Pet Ear Infection Treatment Essex Junction VT

Ask a conventional veterinarian what to do about your pet’s ear infection, and you’ll likely learn about antibiotics and other drugs directed specifically at the ear. Naturopathic healing, on the other hand, views ear infections as evidence of an underlying problem and treats them as such.

Mt Mansfield Animal Hospital
(802) 488-5826
6 S Main St
Jericho, VT
Hours
Monday 7:30 AM - 5:30 PM
Tuesday 7:30 AM - 7:30 PM
Wednesday 7:30 AM - 5:30 PM
Thursday 7:30 AM - 7:30 PM
Friday 7:30 AM - 5:30 PM
Saturday 8:00 AM - 12:00 PM
Sunday Closed
Services
Animal Flea Control, Animal Grooming, Animal Microchipping, Holistic Veterinary Medicine, Small Animal Vet, Spaying/Neutering, Veterinarians, Veterinary Dentistry, Veterinary Euthanasia, Veterinary Medical Specialties, Veterinary Surgery

Mountain View Animal Hospital
(802) 879-6311
129 Main Street
Essex Junction, VT
Services
Routine small animal and exotic medical and surgical services.
Hours
7:30 am-6pm

English, Joel, Dvm - River Cove Animal Hospital
(802) 879-7984
7 River Cove Rd
Williston, VT

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Qi Veterinary Clinic
(802) 951-8800
1333 Shelburne Rd
South Burlington, VT
 
Vermont To Pet Mobile Veterinary
(802) 658-2202
57 N Champlain St
Burlington, VT
 
VCA Brown Animal Hospital
(802) 488-5510
8 Calkins Court
South Burlington , VT
Hours
Monday 7:00 AM - 7:00 PM
Tuesday 7:00 AM - 7:00 PM
Wednesday 7:00 AM - 7:00 PM
Thursday 7:00 AM - 7:00 PM
Friday 7:00 AM - 7:00 PM
Saturday 7:00 AM - 5:00 PM
Sunday 3:00 PM - 6:00 PM
Services
Animal Boarding, Animal Flea Control, Animal Grooming, Animal Microchipping, Small Animal Vet, Spaying/Neutering, Veterinarians, Veterinary Dentistry, Veterinary Euthanasia, Veterinary Medical Specialties, Veterinary Surgery, Veterinary Vaccinations

Affectionately Cats Veterinary Hospital
(802) 860-2287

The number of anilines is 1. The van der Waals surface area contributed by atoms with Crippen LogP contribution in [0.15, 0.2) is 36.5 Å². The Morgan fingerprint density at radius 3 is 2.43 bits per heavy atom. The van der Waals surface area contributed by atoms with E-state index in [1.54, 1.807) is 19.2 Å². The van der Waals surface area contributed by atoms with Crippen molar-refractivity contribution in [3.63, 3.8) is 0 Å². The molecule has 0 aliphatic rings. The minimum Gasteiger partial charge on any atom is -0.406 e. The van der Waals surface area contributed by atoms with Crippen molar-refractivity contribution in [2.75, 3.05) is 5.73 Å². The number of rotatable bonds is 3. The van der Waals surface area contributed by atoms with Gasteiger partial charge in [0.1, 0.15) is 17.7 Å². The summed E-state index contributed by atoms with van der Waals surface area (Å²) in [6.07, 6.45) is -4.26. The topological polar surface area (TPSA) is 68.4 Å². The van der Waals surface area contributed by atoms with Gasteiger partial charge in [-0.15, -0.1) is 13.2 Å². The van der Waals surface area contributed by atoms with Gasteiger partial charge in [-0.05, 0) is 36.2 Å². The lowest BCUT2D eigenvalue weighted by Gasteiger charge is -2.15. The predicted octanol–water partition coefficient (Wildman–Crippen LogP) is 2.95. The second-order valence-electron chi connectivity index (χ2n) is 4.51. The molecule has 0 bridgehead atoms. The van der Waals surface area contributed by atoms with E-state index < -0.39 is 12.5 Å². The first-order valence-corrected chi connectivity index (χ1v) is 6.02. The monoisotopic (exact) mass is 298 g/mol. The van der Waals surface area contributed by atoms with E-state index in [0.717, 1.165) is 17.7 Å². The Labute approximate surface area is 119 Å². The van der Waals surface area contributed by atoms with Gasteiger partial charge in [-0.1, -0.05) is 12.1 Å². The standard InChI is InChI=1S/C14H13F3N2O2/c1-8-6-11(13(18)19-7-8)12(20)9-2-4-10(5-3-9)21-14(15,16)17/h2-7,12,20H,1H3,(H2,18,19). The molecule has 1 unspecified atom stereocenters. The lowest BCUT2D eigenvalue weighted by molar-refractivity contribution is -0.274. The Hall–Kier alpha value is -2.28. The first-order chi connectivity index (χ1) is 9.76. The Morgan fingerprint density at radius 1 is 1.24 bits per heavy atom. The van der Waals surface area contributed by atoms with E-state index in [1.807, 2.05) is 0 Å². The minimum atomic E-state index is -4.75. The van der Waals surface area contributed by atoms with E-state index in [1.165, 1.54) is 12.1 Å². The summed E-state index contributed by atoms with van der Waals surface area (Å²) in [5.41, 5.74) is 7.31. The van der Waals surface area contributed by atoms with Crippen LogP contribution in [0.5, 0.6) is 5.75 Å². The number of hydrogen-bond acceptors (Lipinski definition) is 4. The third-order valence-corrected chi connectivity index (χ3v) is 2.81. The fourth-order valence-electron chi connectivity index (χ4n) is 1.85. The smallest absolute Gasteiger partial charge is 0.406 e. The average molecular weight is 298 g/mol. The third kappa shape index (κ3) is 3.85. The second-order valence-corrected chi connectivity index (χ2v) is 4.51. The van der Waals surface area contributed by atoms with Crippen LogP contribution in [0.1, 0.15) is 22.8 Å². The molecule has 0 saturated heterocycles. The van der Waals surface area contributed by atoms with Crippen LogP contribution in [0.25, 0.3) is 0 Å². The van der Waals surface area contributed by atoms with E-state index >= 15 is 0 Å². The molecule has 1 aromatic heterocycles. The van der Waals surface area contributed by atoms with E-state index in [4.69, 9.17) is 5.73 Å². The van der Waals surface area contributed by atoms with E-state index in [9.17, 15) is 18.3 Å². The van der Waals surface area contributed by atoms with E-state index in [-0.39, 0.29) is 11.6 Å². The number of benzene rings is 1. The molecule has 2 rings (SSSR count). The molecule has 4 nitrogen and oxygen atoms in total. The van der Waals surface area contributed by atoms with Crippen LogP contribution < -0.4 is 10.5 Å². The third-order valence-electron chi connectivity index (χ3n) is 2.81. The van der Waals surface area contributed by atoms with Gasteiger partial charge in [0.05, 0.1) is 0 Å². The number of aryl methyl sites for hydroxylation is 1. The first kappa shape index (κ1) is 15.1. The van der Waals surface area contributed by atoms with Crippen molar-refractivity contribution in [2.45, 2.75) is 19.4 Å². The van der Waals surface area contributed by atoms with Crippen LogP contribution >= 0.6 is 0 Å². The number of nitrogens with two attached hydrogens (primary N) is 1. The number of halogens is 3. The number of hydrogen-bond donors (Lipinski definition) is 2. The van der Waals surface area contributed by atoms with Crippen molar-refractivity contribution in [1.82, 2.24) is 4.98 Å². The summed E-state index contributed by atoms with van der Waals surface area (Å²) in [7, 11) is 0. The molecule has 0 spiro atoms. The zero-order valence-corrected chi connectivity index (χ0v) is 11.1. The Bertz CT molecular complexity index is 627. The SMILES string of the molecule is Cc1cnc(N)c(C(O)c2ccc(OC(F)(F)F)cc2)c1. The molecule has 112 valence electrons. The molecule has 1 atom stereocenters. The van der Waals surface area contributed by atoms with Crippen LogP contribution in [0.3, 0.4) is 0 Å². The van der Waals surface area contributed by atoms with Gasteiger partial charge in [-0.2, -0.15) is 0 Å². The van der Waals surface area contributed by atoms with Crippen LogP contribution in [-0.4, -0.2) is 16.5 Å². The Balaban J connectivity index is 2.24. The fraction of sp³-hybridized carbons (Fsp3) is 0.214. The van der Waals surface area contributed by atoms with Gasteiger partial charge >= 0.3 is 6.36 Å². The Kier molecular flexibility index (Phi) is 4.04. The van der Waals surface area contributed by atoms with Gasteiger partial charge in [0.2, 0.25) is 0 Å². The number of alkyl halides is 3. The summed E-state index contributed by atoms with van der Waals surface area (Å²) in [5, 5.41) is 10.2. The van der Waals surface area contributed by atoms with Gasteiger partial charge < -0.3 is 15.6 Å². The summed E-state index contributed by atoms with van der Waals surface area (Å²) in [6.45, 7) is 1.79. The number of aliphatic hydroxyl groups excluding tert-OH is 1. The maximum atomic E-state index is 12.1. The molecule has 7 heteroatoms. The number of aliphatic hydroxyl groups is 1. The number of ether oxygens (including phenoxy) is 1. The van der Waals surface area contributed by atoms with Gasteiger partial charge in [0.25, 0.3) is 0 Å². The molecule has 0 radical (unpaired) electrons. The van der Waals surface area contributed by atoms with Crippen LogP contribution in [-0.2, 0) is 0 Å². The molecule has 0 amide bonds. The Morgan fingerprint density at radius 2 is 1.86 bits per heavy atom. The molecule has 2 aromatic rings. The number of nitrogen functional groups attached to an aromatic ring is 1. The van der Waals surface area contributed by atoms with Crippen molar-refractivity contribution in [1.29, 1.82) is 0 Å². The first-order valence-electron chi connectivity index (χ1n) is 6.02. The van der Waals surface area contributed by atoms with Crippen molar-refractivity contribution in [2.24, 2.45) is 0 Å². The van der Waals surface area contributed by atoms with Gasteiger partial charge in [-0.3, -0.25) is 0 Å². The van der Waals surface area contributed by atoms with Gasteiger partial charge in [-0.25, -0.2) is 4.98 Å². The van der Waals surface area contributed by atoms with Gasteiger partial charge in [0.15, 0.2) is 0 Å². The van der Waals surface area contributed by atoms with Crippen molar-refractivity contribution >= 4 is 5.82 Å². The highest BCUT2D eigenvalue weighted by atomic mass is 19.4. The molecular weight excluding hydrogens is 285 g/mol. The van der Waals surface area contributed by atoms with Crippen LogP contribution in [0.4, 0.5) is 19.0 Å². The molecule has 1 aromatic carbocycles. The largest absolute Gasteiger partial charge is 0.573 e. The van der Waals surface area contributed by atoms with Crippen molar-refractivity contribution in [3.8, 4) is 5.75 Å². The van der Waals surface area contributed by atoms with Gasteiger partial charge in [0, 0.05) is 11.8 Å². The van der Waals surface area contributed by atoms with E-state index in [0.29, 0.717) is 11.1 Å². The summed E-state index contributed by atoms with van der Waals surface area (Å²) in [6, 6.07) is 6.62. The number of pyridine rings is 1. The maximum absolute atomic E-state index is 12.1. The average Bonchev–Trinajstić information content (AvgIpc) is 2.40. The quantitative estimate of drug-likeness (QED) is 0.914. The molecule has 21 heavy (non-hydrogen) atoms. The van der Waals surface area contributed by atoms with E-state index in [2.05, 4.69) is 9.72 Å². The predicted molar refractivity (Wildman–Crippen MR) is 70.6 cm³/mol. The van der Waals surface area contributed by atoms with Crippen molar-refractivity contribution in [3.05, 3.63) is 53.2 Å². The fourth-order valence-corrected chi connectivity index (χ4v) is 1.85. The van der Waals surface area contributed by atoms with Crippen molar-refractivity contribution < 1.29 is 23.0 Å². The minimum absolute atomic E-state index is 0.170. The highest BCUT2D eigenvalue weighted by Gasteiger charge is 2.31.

60 Commerce Street
Williston, VT
Services
Full service feline only hospital and boarding
Hours
Mon. 7.30-7.00, Tues-Fri 7.30-5.00, Sat. 10.00-1.00 boarding only

Burlington Emergency Vet Svc
(802) 863-2387
200 Commerce St
Williston, VT

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Orchard Veterinary Hospital
(802) 658-2273
1333 Shelburne Road
South Burlington, VT
 
Cat Spay Neuter Clinic
(802) 878-2230
3619 Roosevelt Hwy
Colchester, VT

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Creature Comforts—RX-Ear Infections

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By Victoria L. Freeman, PhD

Ask a conventional veterinarian what to do about your pet’s ear infection, and you’ll likely learn about antibiotics and other drugs directed specifically at the ear. Naturopathic healing, on the other hand, views ear infections as evidence of an underlying problem and treats them as such. “Ear conditions are rarely an acute infection,” explains all-natural veterinarian Cynthia Lankenau, DVM, from Colden, New York. “Rather they are usually a sign that the body is trying to detoxify a deeper chronic disease, which is why ear conditions tend to reoccur when you treat them in isolation.”

The liver and gallbladder meridians commonly detoxify through the ear, Lankenau explains. Thus chronic ear infections may signal the presence of some common liver or gallbladder irritants: poor-quality food, food allergies, vaccinosis (vaccine-induced chronic disease), or exposure to environmental toxins like commercial weed killers or chemical-laden household cleaners. If you notice symptoms of infection—such as an offensive odor, a yellowish discharge, head shaking, ear scratching—tend to the irritants. Then take the following steps, which Lankenau recommends to make your pet more comfortable while allowing the discharge to continue.

• Gently clean the ear using a flush of tepid green tea, a mild topical astringent that draws out excessive moisture, reducing inflammation and pain. Place 10 drops in the outer ear canal, massage, and let your pet shake out the excess.

• With your veterinarian’s OK, give your pet herbs such as eyebright (Euphrasia officinalis) and rowanberry (Sorbus aucuparia), which reduce inflammation and mucus production. Chinese herbs such as coptis (Huang lian) and skullcap (Scutellaria baicalensis) reduce damp heat, which Traditional Chinese Medicine associates with ear conditions. Use tinctures or tablets, depending on the animal’s preference, with dosages ranging from a human dose for large dogs (100-plus pounds) down to one-sixteenth of a human dose for a small cat. Check with a holistic veterinarian for appropriate amounts for your pet.

• Consider combining acupuncture with Chinese herbs; acupuncture moves stagnant qi and herbs move blood and phlegm. Together they can be quite powerful.

• Homeopathy, also a strong healer, tends to each animal’s unique constitution. Early treatment with homeopathy often proves difficult because the veterinarian can’t pinpoint the best remedy until the animal’s various symptoms become clear. But many homeopathic remedies, notably Graphities and Pulsatilla, treat ear conditions successfully.

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